The history of ERP systems can be traced back to the manufacturing industry with materials requirement planning systems in the 1960s. Those roots are still evident in ERP software, with features related to production, planning, and resource management now considered standard. ERP software is designed to integrate those types of processes so that manufacturing businesses understand how to match production with supply and demand to manage costs while optimizing inventory levels. Materials planning, which is meant to streamline the procurement process, continues to be a key element of an ERP system’s manufacturing capabilities, enabling businesses to perform what-if scenarios to help make sure that they have the right amount of materials for manufacturing products.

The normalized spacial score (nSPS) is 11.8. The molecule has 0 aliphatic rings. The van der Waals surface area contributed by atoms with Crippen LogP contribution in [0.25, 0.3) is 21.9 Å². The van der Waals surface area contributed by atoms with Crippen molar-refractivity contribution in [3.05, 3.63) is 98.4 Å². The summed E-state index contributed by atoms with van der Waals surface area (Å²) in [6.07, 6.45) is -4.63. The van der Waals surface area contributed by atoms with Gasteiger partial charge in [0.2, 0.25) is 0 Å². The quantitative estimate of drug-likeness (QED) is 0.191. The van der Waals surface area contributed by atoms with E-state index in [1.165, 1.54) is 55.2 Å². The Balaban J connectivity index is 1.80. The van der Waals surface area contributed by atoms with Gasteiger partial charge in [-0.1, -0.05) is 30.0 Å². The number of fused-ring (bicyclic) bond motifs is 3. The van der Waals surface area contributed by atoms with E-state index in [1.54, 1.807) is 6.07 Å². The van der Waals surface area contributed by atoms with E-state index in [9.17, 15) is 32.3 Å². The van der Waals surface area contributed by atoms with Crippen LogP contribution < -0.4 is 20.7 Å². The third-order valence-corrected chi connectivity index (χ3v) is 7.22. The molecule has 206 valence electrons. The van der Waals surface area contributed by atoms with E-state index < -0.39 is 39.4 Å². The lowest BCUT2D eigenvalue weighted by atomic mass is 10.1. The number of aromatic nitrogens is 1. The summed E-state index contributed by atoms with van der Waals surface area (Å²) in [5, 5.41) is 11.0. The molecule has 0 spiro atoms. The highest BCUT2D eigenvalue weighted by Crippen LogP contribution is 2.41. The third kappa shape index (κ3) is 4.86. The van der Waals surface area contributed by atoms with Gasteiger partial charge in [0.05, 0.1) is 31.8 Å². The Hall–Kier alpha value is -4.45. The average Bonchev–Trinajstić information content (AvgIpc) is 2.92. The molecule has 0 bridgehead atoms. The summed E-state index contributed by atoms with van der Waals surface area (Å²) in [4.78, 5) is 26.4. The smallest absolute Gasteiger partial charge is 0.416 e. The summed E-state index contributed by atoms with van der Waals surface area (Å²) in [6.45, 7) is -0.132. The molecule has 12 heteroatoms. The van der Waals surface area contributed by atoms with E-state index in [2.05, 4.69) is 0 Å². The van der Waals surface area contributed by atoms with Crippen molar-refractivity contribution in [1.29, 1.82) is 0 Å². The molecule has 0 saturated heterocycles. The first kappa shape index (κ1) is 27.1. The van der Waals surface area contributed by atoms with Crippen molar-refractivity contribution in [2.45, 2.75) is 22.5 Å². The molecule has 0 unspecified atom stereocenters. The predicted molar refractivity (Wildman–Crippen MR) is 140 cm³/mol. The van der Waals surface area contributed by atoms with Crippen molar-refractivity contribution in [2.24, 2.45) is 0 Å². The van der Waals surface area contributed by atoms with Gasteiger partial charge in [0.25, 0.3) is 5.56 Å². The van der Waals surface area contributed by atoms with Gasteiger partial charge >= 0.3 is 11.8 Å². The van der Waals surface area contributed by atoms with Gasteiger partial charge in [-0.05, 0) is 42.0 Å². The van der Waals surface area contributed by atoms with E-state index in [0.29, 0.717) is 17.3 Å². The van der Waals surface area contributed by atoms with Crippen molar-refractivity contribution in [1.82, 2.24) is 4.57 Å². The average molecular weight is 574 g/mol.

14. CRM

Customer relationship management (CRM) is the industry term used for software that stores customer data, tracks customer interactions and sales leads, and manages marketing campaigns. It’s not a common or standard feature of an ERP system, and often, businesses will use ERP and CRM systems from different providers and link them via integration. Leveraging CRM functionalities within ERP software can help improve lead identification, make upselling easier and more effective, and minimize expenses associated with customer data management. The key to making a CRM module useful within an ERP system is enabling both systems to store and pull data from one place, which is also called operating on a single database.

15. Sales management